Practices are expecting to miss out on thousands of pounds in QOF money for 2019/20 they had originally been budgeting for, despite an adjustment to mitigate the effects of Covid-19.
NHS England has committed to topping up QOF funding for 2019/20 if practices earned less than the previous year because they had turned their focus to the pandemic in March, when they would have been finishing QOF requirements for the year.
But the BMA has clarified to Pulse that they will only match cash funding, and not points earned, which means the majority of practices will not benefit from the uplift in funding announced last year.
While the size of QOF remained unchanged for 2019/20 at 559 points, the value of a QOF point increased from £179.26 in 2018/19 to £187.74.
GPs warned many practices will miss out on the extra cash from the points uplift because GPs tend to make a ‘big push’ on QOF work at the end of the financial year, but QOF work will have stopped for most because of the pandemic.
This could be particularly acute for practices whose list size increased the previous year.
Swindon GP and QOF expert Dr Gavin Jamie added: ‘Keeping the cash value the same would have an effect on practices that might be small in percentage terms but is likely to be into the thousands, depending on practice size.’
He added: ‘Actually the bigger problems with that approach are likely to be around changes in practice. If the cash value is the same but a practice took on a lot of patients then they would be underpaid. If they lost a lot of patients then they would be overpaid.’
A ‘point for point’ income protection would automatically allow for practices getting bigger or smaller over the year, Dr Jamie told Pulse.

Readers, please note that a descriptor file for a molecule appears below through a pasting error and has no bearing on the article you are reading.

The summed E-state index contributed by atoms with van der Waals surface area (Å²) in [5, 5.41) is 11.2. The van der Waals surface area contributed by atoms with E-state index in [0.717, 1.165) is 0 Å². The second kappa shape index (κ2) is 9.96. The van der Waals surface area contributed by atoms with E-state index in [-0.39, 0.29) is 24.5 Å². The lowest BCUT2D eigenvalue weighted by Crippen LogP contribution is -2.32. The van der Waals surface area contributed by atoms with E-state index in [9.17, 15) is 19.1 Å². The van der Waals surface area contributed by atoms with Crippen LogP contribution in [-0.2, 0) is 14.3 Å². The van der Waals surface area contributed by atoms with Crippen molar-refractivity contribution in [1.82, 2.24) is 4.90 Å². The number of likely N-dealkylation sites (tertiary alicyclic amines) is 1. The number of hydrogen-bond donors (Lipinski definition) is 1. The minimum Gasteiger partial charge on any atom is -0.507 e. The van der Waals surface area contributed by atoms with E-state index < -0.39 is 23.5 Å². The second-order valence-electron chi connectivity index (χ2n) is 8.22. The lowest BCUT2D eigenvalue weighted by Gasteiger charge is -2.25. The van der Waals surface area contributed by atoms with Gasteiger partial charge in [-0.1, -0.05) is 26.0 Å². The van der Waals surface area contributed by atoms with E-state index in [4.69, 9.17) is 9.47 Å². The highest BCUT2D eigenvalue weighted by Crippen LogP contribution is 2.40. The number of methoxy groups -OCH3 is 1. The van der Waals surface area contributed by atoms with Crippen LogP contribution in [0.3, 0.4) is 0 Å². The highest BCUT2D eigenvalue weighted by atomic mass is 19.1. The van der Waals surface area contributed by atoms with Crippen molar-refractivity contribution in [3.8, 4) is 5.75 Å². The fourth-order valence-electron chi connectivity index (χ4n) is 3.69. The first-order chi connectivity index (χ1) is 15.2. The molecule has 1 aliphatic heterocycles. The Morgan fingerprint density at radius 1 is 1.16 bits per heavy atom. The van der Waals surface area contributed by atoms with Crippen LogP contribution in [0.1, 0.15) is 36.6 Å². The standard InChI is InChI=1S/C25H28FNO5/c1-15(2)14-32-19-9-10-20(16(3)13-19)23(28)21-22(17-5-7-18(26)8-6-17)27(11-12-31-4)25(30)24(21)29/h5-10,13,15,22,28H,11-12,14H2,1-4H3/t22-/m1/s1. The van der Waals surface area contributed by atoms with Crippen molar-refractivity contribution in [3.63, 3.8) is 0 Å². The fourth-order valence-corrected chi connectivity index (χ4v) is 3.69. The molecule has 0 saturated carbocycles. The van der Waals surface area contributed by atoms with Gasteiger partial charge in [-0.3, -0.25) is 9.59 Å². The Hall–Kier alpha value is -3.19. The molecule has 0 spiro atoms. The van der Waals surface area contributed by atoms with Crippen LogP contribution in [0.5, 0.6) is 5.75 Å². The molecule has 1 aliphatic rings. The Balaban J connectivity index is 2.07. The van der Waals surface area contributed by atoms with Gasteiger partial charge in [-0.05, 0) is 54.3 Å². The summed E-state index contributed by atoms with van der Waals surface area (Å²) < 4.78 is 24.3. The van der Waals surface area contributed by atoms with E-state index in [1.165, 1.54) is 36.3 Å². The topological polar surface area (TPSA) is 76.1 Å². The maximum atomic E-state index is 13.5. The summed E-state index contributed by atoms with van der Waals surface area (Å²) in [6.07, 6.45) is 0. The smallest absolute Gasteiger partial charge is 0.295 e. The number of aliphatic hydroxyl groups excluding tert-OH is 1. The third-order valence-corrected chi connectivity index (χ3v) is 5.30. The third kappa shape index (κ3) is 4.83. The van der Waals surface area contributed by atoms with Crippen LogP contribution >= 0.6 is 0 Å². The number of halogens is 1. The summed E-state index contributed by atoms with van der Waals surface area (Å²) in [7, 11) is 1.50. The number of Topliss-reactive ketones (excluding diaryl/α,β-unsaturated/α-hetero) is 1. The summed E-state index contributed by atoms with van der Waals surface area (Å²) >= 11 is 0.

Michael Ogilvie, an accountant at X5 Chartered Accountants, said the QOF payments are ‘a real mess’ and that ‘nothing would surprise [him] in the current chaos’.
He told Pulse: ‘What I understand was promised was that no surgery should suffer because of changes caused by Covid-19 and that income limits will be at least maintained to 18/19 levels.
Mr Ogilvie added that his advice to practices is to ensure all claims are made ‘in as detailed a manner as before’ so they are ‘paid the money they had earned’.
Dr Mike Smith, a GP partner in St Albans, told Pulse his practice’s QOF payment for 2019/20 will ‘undoubtedly’ be low compared to what it would have achieved without coronavirus having hit.
He said: ‘It’s enough to make us worry. It’s largely due to the fact that there’s an assumption that QOF is something that you achieve at the same rate all year, when actually everyone who works in general practice knows that there’s a big push in the last quarter and that’s traditionally how the model has gone.’
He added that he is ‘disappointed’ at the lack of ‘imagination’ in adapting QOF to the pandemic and the ‘very poor’ calculation to make up for lost time.
He said: ‘There has been no recognition in QOF to try and adapt to that in terms of points on remote type monitoring [or] adjustments in terms of what meaningful things we can do within our power in the practice.’
He added: ‘There’s just been no imagination or planning in terms of working this forward – literally they’ve switched it off and switched it back on again with a very poor calculation for the pause in service.’
In March, NHS England announced it would make a ‘one-off adjustment’ for practices who earn less this year as a result of coronavirus activities, following an analysis of the pandemic’s impact.
As well as the top-up payment offered to practices, NHS England said in March that practices will receive automatic payment for certain 2019/20 QOF targets.
It comes as GPs will have to work harder for QOF income in 2020/21 as protected points have been reallocated so that practices concentrate on expanding flu vaccinations and catching up on cervical screening.
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